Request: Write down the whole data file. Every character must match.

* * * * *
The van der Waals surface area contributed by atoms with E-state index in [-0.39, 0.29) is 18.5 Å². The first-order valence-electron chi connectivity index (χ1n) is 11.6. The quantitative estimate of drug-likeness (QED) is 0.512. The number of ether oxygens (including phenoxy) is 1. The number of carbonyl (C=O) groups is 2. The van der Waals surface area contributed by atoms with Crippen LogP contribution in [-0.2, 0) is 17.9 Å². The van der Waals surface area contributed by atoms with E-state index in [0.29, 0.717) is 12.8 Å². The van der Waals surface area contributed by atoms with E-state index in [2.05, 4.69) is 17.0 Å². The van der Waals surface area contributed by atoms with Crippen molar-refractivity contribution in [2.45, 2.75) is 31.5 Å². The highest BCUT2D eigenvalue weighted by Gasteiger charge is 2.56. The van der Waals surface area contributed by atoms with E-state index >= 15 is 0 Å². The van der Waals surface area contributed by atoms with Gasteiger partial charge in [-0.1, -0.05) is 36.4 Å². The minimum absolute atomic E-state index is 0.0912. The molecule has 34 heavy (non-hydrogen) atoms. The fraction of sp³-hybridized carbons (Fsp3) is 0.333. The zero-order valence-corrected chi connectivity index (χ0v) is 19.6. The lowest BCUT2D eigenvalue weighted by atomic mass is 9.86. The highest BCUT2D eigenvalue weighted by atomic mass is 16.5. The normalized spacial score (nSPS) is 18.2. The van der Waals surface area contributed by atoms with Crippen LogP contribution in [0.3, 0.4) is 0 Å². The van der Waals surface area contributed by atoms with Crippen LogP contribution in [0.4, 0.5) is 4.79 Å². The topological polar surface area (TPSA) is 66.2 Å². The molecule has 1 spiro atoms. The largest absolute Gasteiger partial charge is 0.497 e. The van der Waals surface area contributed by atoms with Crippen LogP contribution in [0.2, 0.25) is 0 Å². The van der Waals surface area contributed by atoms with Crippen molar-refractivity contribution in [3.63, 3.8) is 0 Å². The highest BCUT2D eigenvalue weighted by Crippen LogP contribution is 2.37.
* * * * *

The van der Waals surface area contributed by atoms with E-state index in [-0.39, 0.29) is 18.5 Å². The first-order valence-electron chi connectivity index (χ1n) is 11.6. The quantitative estimate of drug-likeness (QED) is 0.512. The number of ether oxygens (including phenoxy) is 1. The number of carbonyl (C=O) groups is 2. The van der Waals surface area contributed by atoms with Crippen LogP contribution in [-0.2, 0) is 17.9 Å². The van der Waals surface area contributed by atoms with E-state index in [0.29, 0.717) is 12.8 Å². The van der Waals surface area contributed by atoms with E-state index in [2.05, 4.69) is 17.0 Å². The van der Waals surface area contributed by atoms with Crippen molar-refractivity contribution in [2.45, 2.75) is 31.5 Å². The highest BCUT2D eigenvalue weighted by Gasteiger charge is 2.56. The van der Waals surface area contributed by atoms with E-state index >= 15 is 0 Å². The van der Waals surface area contributed by atoms with Gasteiger partial charge in [-0.1, -0.05) is 36.4 Å². The minimum absolute atomic E-state index is 0.0912. The molecule has 34 heavy (non-hydrogen) atoms. The fraction of sp³-hybridized carbons (Fsp3) is 0.333. The zero-order valence-corrected chi connectivity index (χ0v) is 19.6. The lowest BCUT2D eigenvalue weighted by atomic mass is 9.86. The highest BCUT2D eigenvalue weighted by atomic mass is 16.5. The normalized spacial score (nSPS) is 18.2. The van der Waals surface area contributed by atoms with Crippen LogP contribution in [0.3, 0.4) is 0 Å². The van der Waals surface area contributed by atoms with Crippen LogP contribution in [0.4, 0.5) is 4.79 Å². The topological polar surface area (TPSA) is 66.2 Å². The molecule has 1 spiro atoms. The largest absolute Gasteiger partial charge is 0.497 e. The van der Waals surface area contributed by atoms with Crippen LogP contribution in [0.2, 0.25) is 0 Å². The van der Waals surface area contributed by atoms with Crippen molar-refractivity contribution in [3.63, 3.8) is 0 Å². The highest BCUT2D eigenvalue weighted by Crippen LogP contribution is 2.37.